“Now we will describe the relationship (sambandha) between Śrī Kṛṣṇa as the vācya (object being described) and the words that describe Him (vācakatā), the direct process of worshipping Him (abhidheya) and the goal of divine love (prayojana). In order to discuss the meaning of these three terms, I will first define pramāṇa. Humans are inherently subject to four faults such as bhrama etc. therefore, they are unqualified to experience those things that are by nature inconceivable and extraordinary. Methods of pramāṇa such as direct sensual perception (pratyāka) etc. are full of faults. Thus, direct perception, inference (anumāna) etc. cannot be accepted as flawless evidence. The only pramāṇa for those who desire knowledge of the supreme object are the statements found in the Vedas, because they are beyond everything, they are the shelter of all things, they are the most inconceivable and they are of the most extraordinary nature. They have been transmitted since time immemorial through a paramparā of perfected beings who are the disseminators of both mundane and spiritual knowledge.”

Śrī Jīva Gosvāmī establishes the pramāṇatva (the authority) of āpta-vākya, then shows how the Purāṇa-śāstra is of the same nature, and then establishes the Śrīmad Bhāgavata as the highest of all pramāṇas. The characteristics that establishes the Bhāgavata as superior are the characteristics in the words of Brahmā, Nārada, Vyāsa, Śukadeva, as well as Vijayadhvaja, Brahma Tīrtha and Vyāsa Tīrtha etc. and in the meany writings of the tattva-guru, Śrī Madhvācārya. By all these statements, it is clearly understood that the Brahma sampradāya is the line of gurus (gurupraṇālī) of Śrī Kṛṣṇa Caitanya and His servants. Śrī Kavi Karṇapūra Gosvāmī has confirmed this in his work, Gaura-gaoddeśa-dīpikā where he has written the guru-praṇālī. Śrī Vidyābhūṣaṇa, the Vedānta-sūtra commentator, also confirms this line. Can there be any doubt that those who do not accept this paramparā are the principle enemies of the followers of Śrī Kṛṣṇa Caitanya?

 In regards to āpta-vākya, one important point should be noted. All āpta-vākya is self-evident and perfect. There is no necessity of any interpretation. Just by hearing the words, their direct meaning is understood. Ayaṁ śacī-nandanaḥ sākṣāt nanda-nandana eva (“The son of Śacī is directly the son of Nanda”) – simply be hearing these words, a person can understand that Śrī Gauracandra is none other than Śrī Kṛṣṇacandra. However, the phrase, gagāya ghoa – ‘the cowherd village in the Gaṅgā’ does not give a clear meaning when one accepts the direct meaning of the words. By indirect interpretation one can understand that the phrase means, “The cowherd village on the banks of the Gaṅgā.” One should refrain from interpreting the statements of the Vedas when it is unnecessary. The Chāndogya Upaniad (8.13.1) says:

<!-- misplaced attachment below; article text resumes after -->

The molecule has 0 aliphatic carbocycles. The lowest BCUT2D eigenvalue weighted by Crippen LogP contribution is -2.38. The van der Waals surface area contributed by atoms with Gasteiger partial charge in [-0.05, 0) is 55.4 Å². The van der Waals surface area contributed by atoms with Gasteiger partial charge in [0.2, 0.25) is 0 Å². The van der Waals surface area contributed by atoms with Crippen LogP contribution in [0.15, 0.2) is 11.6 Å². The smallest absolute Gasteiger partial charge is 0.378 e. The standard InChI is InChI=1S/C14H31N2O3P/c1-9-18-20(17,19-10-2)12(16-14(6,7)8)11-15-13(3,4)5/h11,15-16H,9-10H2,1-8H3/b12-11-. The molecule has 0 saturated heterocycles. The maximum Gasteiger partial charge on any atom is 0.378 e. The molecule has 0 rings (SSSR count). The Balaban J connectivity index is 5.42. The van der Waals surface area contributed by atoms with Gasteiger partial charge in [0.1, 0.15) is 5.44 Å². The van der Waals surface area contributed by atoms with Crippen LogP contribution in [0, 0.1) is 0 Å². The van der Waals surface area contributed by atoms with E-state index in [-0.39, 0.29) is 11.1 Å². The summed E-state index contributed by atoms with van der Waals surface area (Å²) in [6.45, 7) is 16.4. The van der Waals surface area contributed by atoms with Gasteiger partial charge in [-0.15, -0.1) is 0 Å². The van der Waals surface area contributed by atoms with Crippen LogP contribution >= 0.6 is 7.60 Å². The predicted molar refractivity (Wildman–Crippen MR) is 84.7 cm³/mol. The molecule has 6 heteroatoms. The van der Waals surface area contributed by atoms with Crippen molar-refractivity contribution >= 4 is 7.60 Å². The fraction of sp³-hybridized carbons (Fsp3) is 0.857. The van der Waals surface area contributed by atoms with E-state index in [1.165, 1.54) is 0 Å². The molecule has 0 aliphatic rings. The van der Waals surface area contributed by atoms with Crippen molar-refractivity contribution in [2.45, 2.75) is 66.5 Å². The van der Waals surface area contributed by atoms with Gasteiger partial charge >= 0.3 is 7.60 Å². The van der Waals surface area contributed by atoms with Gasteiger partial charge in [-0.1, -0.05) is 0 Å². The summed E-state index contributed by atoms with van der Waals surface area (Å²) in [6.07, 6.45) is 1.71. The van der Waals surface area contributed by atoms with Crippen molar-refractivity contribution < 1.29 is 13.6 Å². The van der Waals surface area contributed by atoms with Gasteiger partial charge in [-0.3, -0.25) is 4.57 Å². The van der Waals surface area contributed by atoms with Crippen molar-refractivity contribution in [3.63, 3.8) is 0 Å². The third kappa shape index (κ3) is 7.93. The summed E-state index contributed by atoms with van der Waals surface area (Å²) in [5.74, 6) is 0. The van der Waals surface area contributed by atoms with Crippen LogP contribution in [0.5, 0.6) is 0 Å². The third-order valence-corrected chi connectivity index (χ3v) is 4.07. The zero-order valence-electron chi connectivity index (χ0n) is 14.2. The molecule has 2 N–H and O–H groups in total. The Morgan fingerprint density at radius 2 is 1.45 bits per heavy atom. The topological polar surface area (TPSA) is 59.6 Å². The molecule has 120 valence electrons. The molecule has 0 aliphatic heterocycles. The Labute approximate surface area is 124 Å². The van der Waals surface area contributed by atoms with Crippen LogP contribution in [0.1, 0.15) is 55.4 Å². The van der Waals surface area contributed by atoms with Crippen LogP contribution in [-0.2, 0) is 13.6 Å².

śyāmāc chavala prapadye
śavalāc chyāma prapadye

(Śavala is a name for Śrī Kṛṣṇa’s svarūpa-śakti. “By taking shelter of Śrī Kṛṣṇa, one attains the shelter of the hlādinī-svarūpa-śakti, and by taking shelter of hlādinī one attains the shelter of Śrī Kṛṣṇa.”)

When this Vedic statement is understood by accepting the direct meaning of the words, then why would we infer that the word śyāma means, hārdda-brahmatva (‘Brahman within the heart’) as Śrī Śaṅkarācārya does? Those persons who are liberated naturally perform yugalaupāsana of Śrī Śyāmasundara. This is the true meaning of this Vedic statement. Therefore, it is seen that the Caritāmta says, lakaṇā haite svata pramāṇatā hāni (If the Vedas are interpreted, their self-evident nature is lost). There are many types of interpretation. Jagadīśa says in the Śabda-śakti-prakāśika:

 jahat-svārthājahat-svārtha nirūḍhādhunikadikāḥ
lakaṇā vividhas tābhir lakaka syād anekadhā

 (“There are many methods of interpretation, such as jahat-svartha, ajāhat-svartha, nirūḍha and adhunika etc.”)

 None of these can be used to define something that is spiritual by nature (aprākta-vastu), rather, when they are used, they give rise to confusion. Śrī Śaṅkarācārya says that the direct interpretation of words cannot be used to explain inexplicable truths, therefore, an indirect interpretation must be applied to understand the meaning of Vedic expressions. Śrī Gauḍa-pūrṇānanda Madhvācārya has objected to this:

 nāṅgiktābhidhā yasya lakaṇā tasya no bhavet
nāsti grāma kuta sīmā na putro janaka vinā

(“If the direct meaning of a word is not accepted, then there is no necessity for interpretation. When a village does not exist, can one argue about its boundaries? When there is no father, can there be a son?” – Tattva-muktāvalī 22)

The reason is this – when something that is inexpressible cannot be understood by the direct meaning of words, then what is the use of interpretations that simply depend upon the direct meaning? Thus, an intelligent person will reject interpretation and accept the direct power of āpta-vākya when researching aprākta-vastu.

In conclusion, the following kārikā is give:

ya ādi-kavaye tene hdā brahma-sanātana
sa caitanya kalau sāksād amārjīt ta mata śubham
vipralipsā pramādaś ca karaṇāpāṭava bhrama
manuṣānāṁ vicareu syād dhi doa catuṣṭayam
tad-adhokaja-tattveu durnivārya budhair api
apaurueya-vākhyāni pramāṇa tatra kevala
pratyakam anumāna ca tad adhīnatayā kvacit

“Caitanya, who expanded the eternal words of the Vedas into the heart of Ādi-kavi Brahmā, the original created being, has descended during the age of Kali in Śrī Navadvīpa. He has revealed the auspicious teachings of the Vedas, liberating them from the defects of Kali and made them pure again. The four faults inherent within humans, namely the cheating propensity (vipralipsā), falling into illusion (pramāda), imperfect senses (karaṇāpāṭava) and mistakes (bhrama) certainly enter their conclusions. In trying to ascertain those topics that are beyond the realm of the mundane senses, even the greatest scholars cannot free themselves from these four faults. Therefore, in regards to transcendental topics, the only pramāṇa are the words of the Vedas, because they have no human author. When all other pramāṇas such as direct sense-perception (pratyaka), inference (anumāna), comparison (upamāna) and tradition (aitiya) are in accord with śabda-pramāṇa (the words of the Vedas), they can be employed, yet they remain subordinate.